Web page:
specify it for predefined targets.

       FORMAT (optional) specifies the format of the property, 8, 16, or 32.
       On absence we use format	X reports. Do not specify it for predefined or
       string targets.

       TYPE is a single	character representing the type	of the property	to
       match for: c for	CARDINAL, a for	ATOM, w	for WINDOW, d for DRAWABLE, s
       for STRING (and any other string	types, such as UTF8_STRING). Do	not
       specify it for predefined targets.

       OP QUALIFIER (optional),	applicable only	for equals operator, could be
       ? (ignore-case).

       MATCH TYPE (optional), applicable only for equals operator, could be
       nothing (exact match), *	(match anywhere), ^ (match from	start),	%
       (wildcard), or ~	(PCRE regular expression).

       OPERATOR	is one of = (equals), <, >, <=,	=>, or nothing (exists).
       Exists operator checks whether a	property exists	on a window (but for
       predefined targets, exists means	!= 0 then).

       PATTERN is either an integer or a string	enclosed by single or double
       quotes. Python-3-style escape sequences and raw string are supported in
       the string format.

       Supported logical operators are && (and)	and || (or). &&	has higher
       precedence than ||, left-to-right associativity.	Use parentheses	to
       change precedence.

       Examples:

	   # If	the window is focused
	   focused
	   focused = 1
	   # If	the window is not override-redirected
	   !override_redirect
	   override_redirect = false
	   override_redirect !=	true
	   override_redirect !=	1
	   # If	the window is a	menu
	   window_type *= "menu"
	   _NET_WM_WINDOW_TYPE@:a *= "MENU"
	   # If	the window name	contains "Firefox", ignore case
	   name	*?= "Firefox"
	   _NET_WM_NAME@:s *?= "Firefox"
	   # If	the window name	ends with "Firefox"
	   name	%= "*Firefox"
	   name	~= "Firefox$"
	   # If	the window has a property _COMPTON_SHADOW with value 0,	type CARDINAL,
	   # format 32,	value 0, on its	frame window
	   _COMPTON_SHADOW:32c = 0
	   # If	the third value	of _NET_FRAME_EXTENTS is less than 20, or there's no
	   # _NET_FRAME_EXTENTS	property on client window
	   _NET_FRAME_EXTENTS@[2]:32c <	20 || !_NET_FRAME_EXTENTS@:32c
	   # The pattern here will be parsed as	"dd4"
	   name	= "\x64\x64\o64"
	   # The pattern here will be parsed as	"\x64\x64\x64"
	   name	= r"\x64\x64\o64"

LEGACY FORMAT OF CONDITIONS
       This is the old condition format	we once	used. Support of this format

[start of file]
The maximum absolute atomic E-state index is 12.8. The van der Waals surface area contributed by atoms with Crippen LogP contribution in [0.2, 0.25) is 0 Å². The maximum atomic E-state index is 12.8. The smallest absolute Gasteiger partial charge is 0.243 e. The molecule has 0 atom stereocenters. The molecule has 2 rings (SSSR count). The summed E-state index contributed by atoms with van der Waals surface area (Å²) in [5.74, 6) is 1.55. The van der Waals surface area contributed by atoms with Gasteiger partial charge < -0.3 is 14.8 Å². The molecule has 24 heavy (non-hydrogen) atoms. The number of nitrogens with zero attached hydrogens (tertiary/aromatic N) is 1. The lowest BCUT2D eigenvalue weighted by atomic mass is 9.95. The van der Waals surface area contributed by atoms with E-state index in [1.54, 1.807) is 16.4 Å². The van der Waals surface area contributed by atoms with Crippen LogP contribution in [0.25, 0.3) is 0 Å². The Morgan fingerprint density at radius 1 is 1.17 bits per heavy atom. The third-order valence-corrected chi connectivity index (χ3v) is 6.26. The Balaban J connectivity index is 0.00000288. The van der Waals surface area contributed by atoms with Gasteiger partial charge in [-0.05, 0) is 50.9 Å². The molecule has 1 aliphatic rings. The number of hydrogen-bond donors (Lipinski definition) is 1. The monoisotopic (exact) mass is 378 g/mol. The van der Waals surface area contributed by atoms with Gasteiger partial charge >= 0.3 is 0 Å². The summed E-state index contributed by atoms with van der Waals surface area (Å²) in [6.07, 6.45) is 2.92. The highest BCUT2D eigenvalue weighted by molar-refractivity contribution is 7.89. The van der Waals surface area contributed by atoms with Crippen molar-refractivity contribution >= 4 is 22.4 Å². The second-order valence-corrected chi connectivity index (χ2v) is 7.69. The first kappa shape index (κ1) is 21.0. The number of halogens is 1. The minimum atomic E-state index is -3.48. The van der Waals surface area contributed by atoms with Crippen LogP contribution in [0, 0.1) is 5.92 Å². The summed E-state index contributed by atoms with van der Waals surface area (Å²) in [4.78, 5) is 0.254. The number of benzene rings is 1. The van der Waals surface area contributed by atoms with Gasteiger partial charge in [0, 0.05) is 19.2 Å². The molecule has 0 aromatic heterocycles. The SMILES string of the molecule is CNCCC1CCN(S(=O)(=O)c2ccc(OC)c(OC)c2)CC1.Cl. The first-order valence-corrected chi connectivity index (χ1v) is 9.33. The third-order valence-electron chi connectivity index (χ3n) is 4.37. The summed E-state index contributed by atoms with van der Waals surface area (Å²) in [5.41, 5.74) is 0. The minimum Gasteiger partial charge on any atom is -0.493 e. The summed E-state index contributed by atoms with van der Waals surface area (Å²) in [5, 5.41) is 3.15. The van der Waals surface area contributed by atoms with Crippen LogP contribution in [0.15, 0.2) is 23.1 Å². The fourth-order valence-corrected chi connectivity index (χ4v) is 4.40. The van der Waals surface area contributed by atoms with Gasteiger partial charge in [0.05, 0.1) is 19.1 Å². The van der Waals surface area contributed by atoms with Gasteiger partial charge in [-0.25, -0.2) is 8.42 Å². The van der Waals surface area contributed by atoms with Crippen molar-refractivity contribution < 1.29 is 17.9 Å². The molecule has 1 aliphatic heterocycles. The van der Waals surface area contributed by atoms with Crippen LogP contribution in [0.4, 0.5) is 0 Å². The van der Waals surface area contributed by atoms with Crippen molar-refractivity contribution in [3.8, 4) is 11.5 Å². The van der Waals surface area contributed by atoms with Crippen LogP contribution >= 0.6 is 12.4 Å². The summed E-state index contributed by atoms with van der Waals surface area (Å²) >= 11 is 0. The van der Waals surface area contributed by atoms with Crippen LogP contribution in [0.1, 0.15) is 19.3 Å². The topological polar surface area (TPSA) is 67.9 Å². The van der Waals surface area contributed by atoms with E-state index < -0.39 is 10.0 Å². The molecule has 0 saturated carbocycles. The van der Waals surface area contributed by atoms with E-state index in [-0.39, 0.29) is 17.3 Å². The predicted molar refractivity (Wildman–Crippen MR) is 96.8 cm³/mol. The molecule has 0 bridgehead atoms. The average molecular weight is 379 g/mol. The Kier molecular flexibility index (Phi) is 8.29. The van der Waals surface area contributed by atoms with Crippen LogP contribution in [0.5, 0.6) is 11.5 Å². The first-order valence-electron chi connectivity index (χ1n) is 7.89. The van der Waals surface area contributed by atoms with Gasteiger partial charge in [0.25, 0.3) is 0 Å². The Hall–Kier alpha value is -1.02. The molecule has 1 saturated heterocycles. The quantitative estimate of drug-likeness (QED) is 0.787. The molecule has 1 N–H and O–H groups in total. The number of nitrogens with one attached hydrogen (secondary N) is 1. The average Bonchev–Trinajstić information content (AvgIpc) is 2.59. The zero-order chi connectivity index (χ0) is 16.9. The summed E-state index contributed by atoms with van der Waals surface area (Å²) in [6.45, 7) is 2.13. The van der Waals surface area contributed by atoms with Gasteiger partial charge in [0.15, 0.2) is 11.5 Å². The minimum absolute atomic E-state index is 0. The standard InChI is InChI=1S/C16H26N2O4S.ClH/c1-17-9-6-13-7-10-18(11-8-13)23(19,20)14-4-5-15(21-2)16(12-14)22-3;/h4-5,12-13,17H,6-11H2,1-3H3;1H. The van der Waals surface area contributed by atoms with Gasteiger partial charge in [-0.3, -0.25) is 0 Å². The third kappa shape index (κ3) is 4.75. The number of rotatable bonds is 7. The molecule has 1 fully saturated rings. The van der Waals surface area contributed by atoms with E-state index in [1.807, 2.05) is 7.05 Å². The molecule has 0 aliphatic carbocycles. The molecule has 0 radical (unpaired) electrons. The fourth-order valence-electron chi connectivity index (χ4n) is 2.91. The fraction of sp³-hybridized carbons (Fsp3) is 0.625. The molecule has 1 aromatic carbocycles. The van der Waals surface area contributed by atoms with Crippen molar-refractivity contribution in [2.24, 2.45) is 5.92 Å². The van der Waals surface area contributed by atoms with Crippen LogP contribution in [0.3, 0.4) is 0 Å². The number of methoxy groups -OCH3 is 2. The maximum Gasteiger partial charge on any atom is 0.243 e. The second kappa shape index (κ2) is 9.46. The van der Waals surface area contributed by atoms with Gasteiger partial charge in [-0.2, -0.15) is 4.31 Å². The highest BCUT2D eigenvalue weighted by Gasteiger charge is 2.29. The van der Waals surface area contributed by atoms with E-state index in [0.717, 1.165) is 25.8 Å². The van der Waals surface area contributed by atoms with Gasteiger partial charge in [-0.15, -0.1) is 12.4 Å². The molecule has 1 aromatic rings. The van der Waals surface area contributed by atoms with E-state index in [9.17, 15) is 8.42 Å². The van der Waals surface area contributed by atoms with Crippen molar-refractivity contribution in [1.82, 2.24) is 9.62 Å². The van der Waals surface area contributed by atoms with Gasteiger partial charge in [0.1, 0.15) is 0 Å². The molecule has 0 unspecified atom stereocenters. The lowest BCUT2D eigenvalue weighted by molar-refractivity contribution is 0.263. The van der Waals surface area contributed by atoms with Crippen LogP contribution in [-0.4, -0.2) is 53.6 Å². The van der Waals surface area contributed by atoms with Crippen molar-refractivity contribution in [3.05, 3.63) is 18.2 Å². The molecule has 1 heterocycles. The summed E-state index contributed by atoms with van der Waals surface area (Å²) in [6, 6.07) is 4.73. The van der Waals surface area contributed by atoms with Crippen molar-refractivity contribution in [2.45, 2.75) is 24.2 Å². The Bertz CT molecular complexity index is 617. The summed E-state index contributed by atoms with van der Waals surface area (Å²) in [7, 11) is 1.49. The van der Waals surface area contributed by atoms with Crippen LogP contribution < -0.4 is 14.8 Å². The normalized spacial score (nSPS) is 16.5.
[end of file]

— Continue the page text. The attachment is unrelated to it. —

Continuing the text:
might be	removed	in the future.

	   condition = TARGET:TYPE[FLAGS]:PATTERN

       TARGET is one of	"n" (window name), "i" (window class instance),	"g"
       (window general class), and "r" (window role).

       TYPE is one of "e" (exact match), "a" (match anywhere), "s" (match from
       start), "w" (wildcard), and "p" (PCRE regular expressions, if compiled
       with the	support).

       FLAGS could be a	series of flags. Currently the only defined flag is
       "i" (ignore case).

       PATTERN is the actual pattern string.

CONFIGURATION FILES
       picom could read	from a configuration file if libconfig support is
       compiled	in. If --config	is not used, picom will	seek for a
       configuration file in $XDG_CONFIG_HOME/picom.conf
       (~/.config/picom.conf, usually),	then
       $XDG_CONFIG_HOME/picom/picom.conf, then $XDG_CONFIG_DIRS/picom.conf
       (often /etc/xdg/picom.conf), then $XDG_CONFIG_DIRS/picom/picom.conf.

       picom uses general libconfig configuration file format. A sample
       configuration file is available as picom.sample.conf in the source
       tree. Most of commandline switches can be used as options in
       configuration file as well. For example,	--vsync	option documented
       above can be set	in the configuration file using	`vsync = `. Command
       line options will always	overwrite the settings in the configuration
       file.

       Window-type-specific settings are exposed only in configuration file
       and has the following format:

	   wintypes:
	   {
	     WINDOW_TYPE = { fade = BOOL; shadow = BOOL; opacity = FLOAT; focus	= BOOL;	full-shadow = BOOL; redir-ignore = BOOL; };
	   };

       WINDOW_TYPE is one of the 15 window types defined in EWMH standard:
       "unknown", "desktop", "dock", "toolbar",	"menu",	"utility", "splash",